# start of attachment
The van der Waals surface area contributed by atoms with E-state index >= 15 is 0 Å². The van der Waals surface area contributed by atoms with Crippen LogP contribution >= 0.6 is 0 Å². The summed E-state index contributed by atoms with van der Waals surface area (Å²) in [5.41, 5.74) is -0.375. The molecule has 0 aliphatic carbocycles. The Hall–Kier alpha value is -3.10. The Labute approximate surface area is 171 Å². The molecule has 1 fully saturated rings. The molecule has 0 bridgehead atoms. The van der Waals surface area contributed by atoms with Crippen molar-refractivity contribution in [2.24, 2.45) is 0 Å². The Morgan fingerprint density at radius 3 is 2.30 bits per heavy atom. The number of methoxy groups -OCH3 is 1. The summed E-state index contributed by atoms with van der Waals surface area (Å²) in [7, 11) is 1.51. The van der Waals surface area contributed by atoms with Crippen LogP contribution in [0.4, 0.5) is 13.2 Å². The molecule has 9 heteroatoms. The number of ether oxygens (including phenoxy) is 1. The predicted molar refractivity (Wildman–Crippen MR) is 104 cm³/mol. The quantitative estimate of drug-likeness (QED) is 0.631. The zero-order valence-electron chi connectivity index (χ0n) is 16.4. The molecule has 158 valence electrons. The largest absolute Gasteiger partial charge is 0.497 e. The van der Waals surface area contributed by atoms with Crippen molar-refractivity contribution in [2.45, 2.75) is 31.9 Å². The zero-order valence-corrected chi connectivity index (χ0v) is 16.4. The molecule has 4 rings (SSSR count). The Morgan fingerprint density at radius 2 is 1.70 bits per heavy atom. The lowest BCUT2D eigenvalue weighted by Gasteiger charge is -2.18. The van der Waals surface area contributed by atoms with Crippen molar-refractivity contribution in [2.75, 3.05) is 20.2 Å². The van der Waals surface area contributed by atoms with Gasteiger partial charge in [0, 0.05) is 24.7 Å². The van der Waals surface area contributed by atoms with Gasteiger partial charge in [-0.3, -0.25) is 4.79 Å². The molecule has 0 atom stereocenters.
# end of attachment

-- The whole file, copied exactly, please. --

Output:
The van der Waals surface area contributed by atoms with E-state index >= 15 is 0 Å². The van der Waals surface area contributed by atoms with Crippen LogP contribution >= 0.6 is 0 Å². The summed E-state index contributed by atoms with van der Waals surface area (Å²) in [5.41, 5.74) is -0.375. The molecule has 0 aliphatic carbocycles. The Hall–Kier alpha value is -3.10. The Labute approximate surface area is 171 Å². The molecule has 1 fully saturated rings. The molecule has 0 bridgehead atoms. The van der Waals surface area contributed by atoms with Crippen molar-refractivity contribution in [2.24, 2.45) is 0 Å². The Morgan fingerprint density at radius 3 is 2.30 bits per heavy atom. The number of methoxy groups -OCH3 is 1. The summed E-state index contributed by atoms with van der Waals surface area (Å²) in [7, 11) is 1.51. The van der Waals surface area contributed by atoms with Crippen LogP contribution in [0.4, 0.5) is 13.2 Å². The molecule has 9 heteroatoms. The number of ether oxygens (including phenoxy) is 1. The predicted molar refractivity (Wildman–Crippen MR) is 104 cm³/mol. The quantitative estimate of drug-likeness (QED) is 0.631. The zero-order valence-electron chi connectivity index (χ0n) is 16.4. The molecule has 158 valence electrons. The largest absolute Gasteiger partial charge is 0.497 e. The van der Waals surface area contributed by atoms with Crippen molar-refractivity contribution in [2.45, 2.75) is 31.9 Å². The zero-order valence-corrected chi connectivity index (χ0v) is 16.4. The molecule has 4 rings (SSSR count). The Morgan fingerprint density at radius 2 is 1.70 bits per heavy atom. The lowest BCUT2D eigenvalue weighted by Gasteiger charge is -2.18. The van der Waals surface area contributed by atoms with Crippen molar-refractivity contribution in [2.75, 3.05) is 20.2 Å². The van der Waals surface area contributed by atoms with Gasteiger partial charge in [0, 0.05) is 24.7 Å². The van der Waals surface area contributed by atoms with Gasteiger partial charge in [-0.3, -0.25) is 4.79 Å². The molecule has 0 atom stereocenters.